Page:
Victorian Door Furniture
During the Victorian era the style of doors changed from the previous Georgian and Regency periods making it necessary to create door furniture to suit these new style doors. Glass was introduced into the top door panels creating beautiful doors letting light in through the stained glass windows but at the same time narrowing the centre panel between the two windows.
Door knockers like the large and small Victorian Loop Door Knocker
were created to fit onto this slim door panel so that the knocker wouldn't interfere with the glass panels.
GET HOOKED UP
The American Shakers had a good way of keeping their houses tidy- they hung everything up on hooks! Wooden peg rails along their walls held clothes, utensils, even chairs to keep the floors clear for cleaning. If you would like to keep some of your possessions tidy, the Doorknocker Company has beautiful Shaker-style wooden peg rails made of oak. If you would like something more individual, there are peg racks using upcycled wooden mill bobbins, many with their original colours still clinging to them; and for a touch of whimsy, there are gleaming brass elephant-shaped hat and coat hooks on an oaken rack.
If you do not need a rack, The Doorknocker Company has a wide range of hat and coat hooks or single hooks for the backs of doors, halls, kitchens, workshops - anywhere, in fact, where you need to hang something up. Those elephant-shaped hooks can be bought singly, or you may like other shapely hooks, such as those made in cast iron in the shape of a long-billed crane, a ram with curly horns, a looped shepherd's crook, or a flower with brass tips. Elegant hat and coat hooks, in brass, chrome or iron, all cast from period originals and polished or patinated by hand, include Art Nouveau loops and curves, an Art Deco rectilinear design, or a range of hooks with decorative finials - "buns", acorns, beehives, patterned or plain ceramic tops, and ceramic pumpkins. There are also hooks with ceramic number plates, or iron hooks with numbers in an industrial style. Other special cast iron pieces include hooks with the London Underground symbol, hooks with the proud (and true) declaration, "Made in England", or hooks embellished with an embossed crown.
Should you require single hooks, rather than the classic hat and coat hook, you have a wide choice. Elephants feature again, with just the curved trunk making a pleasing hook shape, or there is a detailed brass lion's head topping a single hook. A cast iron stick hook was originally intended for top hats! Cast iron choices also include a multiple hook for several items of clothing, or a triple "S" shaped hook for coats. A cast iron horshoe gives a single hook. Wrought iron from the forge gives other decorative hooks such as a heart, a fleur de lys or an ace of spades shape, all with curled hooks. Forged iron double hooks will allow you to hang pans or utensils from rails in the kitchen. Other kitchen or workshop hooks include a range of iron meat hooks or a hook which can be hammered into an exposed beam. There are various sizes of cup hooks, including a tiny "penny" hook, which can be used on a shelf edge to hang cups, keys, or other small items. Ready-made wood and iron key racks will also ensure that easily mislaid items such as keys hang safely in their place.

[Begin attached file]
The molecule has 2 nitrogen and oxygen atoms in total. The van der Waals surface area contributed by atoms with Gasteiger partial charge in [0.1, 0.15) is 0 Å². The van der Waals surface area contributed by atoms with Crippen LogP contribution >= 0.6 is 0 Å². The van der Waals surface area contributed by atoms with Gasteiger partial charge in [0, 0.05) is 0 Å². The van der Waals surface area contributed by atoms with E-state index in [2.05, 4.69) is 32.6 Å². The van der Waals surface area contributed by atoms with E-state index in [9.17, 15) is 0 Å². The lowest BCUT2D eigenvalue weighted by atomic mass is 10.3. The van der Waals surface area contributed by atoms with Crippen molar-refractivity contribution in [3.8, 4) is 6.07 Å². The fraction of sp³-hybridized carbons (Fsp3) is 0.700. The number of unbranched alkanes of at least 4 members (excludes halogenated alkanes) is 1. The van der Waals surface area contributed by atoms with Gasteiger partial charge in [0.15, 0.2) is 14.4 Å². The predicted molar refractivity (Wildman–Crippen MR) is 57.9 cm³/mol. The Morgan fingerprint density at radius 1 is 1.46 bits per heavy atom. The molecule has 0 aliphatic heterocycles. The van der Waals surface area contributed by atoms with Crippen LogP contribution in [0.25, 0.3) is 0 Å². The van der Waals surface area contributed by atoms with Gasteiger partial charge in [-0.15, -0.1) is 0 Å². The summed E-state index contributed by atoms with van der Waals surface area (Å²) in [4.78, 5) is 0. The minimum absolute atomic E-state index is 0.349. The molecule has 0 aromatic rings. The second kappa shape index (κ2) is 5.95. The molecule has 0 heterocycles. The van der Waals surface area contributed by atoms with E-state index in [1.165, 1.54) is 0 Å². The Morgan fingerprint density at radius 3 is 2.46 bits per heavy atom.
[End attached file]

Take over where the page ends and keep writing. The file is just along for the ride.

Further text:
All of these hooks can be seen on the Doorknocker Company's website, together with their dimensions, so that you can find exactly what you need, and if you fall in love with a particular design, the Company can custom-make you a hook rack using oak or vintage wood in the dimensions you desire and finished according to your requirements. Just contact the Doorknocker Company through their website or visit their charming shop in Church Stretton to discuss your ideas.
Did you know how much your front door can reveal about you? You can choose a door knocker that will give a message to all of your visitors. The Door knocker Company has lots of suggestions for you, with knockers for town and country houses, old and new.
If you live in a Victorian property, for example, there are knockers in brass or iron based on original period features. Scrolls, loops, rope twists, a sunflower or a rose, or even a Victorian Gothic knocker (perhaps for a former rectory?) will all add a finishing touch to your front door. If your house is from an earlier period, or if you happen to be a doctor, there is an impressive Regency style doctor's knocker in cast iron, brass or nickel, or a Regency style Egyptian serpent or American eagle, both in cast iron.
If you love nature or live in the country, you have a wide selection of door knockers. Choose your favourite from fat bees in brass or chrome, bats roosting upside down, wide-awake owls, dragonflies with outspread wings, or traditional foxes.